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Python Classes – Objects – Modules & Functions

Let us see Python Classes, Objects, Modules and Functions

  1. Classes and Objects
  2. Modules
  3. Functions

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Learn Python in Tamil | பைதான் மொழியைக் கற்றுக்கொள்ளுங்கள் – Python type casting and operators.

Classes & Objects

Python is an object-oriented programming language. Almost everything in Python is an object, with its properties and methods. A Class is like an object constructor, or a “blueprint” for creating objects.

Creating Class

class MyClass:
    empid = 1001
    empname = "John"

Creating object for the class

obj1 = MyClass()
print(obj1.empid)
print(obj1.empname) 

The __init__() Function

This is kind of Python’s standard initialize method which is invoked during object creation of the class. consider you want to pre-initialize the properties of the class ahead of object creation, then you need to use this method.

class Student:
    def __init__(self, sid, name, age):
        self.sid = sid
        self.name = name
        self.age = age

# -------------------------------------------

student1 = Student(100,"Bob", 22)
print(student1.sid)
print(student1.name)
print(student1.age)

In the above class we have “init” method which gets initialized along with the constructor while creating an object and we have self as our first parameter, which is used for identifying the current/own object.

Note: The \__init\__() function is called automatically every time the class is being used to create a new object.

The self Parameter

The self parameter is a reference to the current instance of the class, and is used to access variables that belongs to the class and It doesn’t need to be named like “self”.

We can call it whatever we want, but it should be the first parameter of any function in the class, see below example..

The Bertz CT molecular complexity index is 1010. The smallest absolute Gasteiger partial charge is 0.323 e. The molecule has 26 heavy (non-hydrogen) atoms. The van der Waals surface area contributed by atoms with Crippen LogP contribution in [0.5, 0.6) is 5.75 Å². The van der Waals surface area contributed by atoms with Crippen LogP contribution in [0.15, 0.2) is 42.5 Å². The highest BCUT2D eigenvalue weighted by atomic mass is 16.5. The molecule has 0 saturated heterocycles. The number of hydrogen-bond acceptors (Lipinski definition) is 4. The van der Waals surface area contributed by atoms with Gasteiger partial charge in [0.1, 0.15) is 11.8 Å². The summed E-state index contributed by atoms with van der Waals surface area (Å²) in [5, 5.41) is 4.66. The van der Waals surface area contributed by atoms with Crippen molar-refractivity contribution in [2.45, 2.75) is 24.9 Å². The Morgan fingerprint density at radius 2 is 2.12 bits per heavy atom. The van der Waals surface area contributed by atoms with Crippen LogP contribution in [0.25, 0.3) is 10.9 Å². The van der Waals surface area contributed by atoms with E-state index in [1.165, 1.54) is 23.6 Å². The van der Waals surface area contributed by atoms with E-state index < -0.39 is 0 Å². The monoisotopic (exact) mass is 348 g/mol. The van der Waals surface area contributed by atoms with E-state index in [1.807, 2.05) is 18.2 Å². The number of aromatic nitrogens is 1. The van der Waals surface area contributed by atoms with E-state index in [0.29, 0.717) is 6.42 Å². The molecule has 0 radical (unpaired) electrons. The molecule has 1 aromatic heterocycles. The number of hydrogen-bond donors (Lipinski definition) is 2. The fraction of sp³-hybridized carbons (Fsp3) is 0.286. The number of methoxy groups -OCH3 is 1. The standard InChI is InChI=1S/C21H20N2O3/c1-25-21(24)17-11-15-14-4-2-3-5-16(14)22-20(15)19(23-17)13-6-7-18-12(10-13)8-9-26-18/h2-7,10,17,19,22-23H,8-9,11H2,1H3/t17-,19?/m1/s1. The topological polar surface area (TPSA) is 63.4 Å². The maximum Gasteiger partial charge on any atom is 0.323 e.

class Car:
    def __init__(myownobjectref, carid, carmake):
        myownobjectref.carid = carid
        myownobjectref.carmake = carmake

Note: In the above example we have used myownobjectref as first parameter and it refers the current object of Car class.

Modify object properties

class Student:
    def __init__(self, sid, name, age):
        self.sid = sid
        self.name = name

# -------------------------------------------

student1 = Student(100,"Bob")
student1.sid = 101

Delete object properties

class Student:
    def __init__(self, sid, name, age):
        self.sid = sid
        self.name = name

# -------------------------------------------

student1 = Student(100,"Bob")
del student1.sid

Delete object

class Student:
    def __init__(self, sid, name, age):
        self.sid = sid
        self.name = name

# -------------------------------------------

student1 = Student(100,"Bob")
del student1

Modules

Python Modules

Python modules are .py files that consist of Python code. Any Python file can be referenced as a module.

Some modules are available through the Python Standard Library and are therefore installed with your Python installation. Others can be installed with Python’s package manager pip. Additionally, you can create your own Python modules since modules are comprised of Python .py files.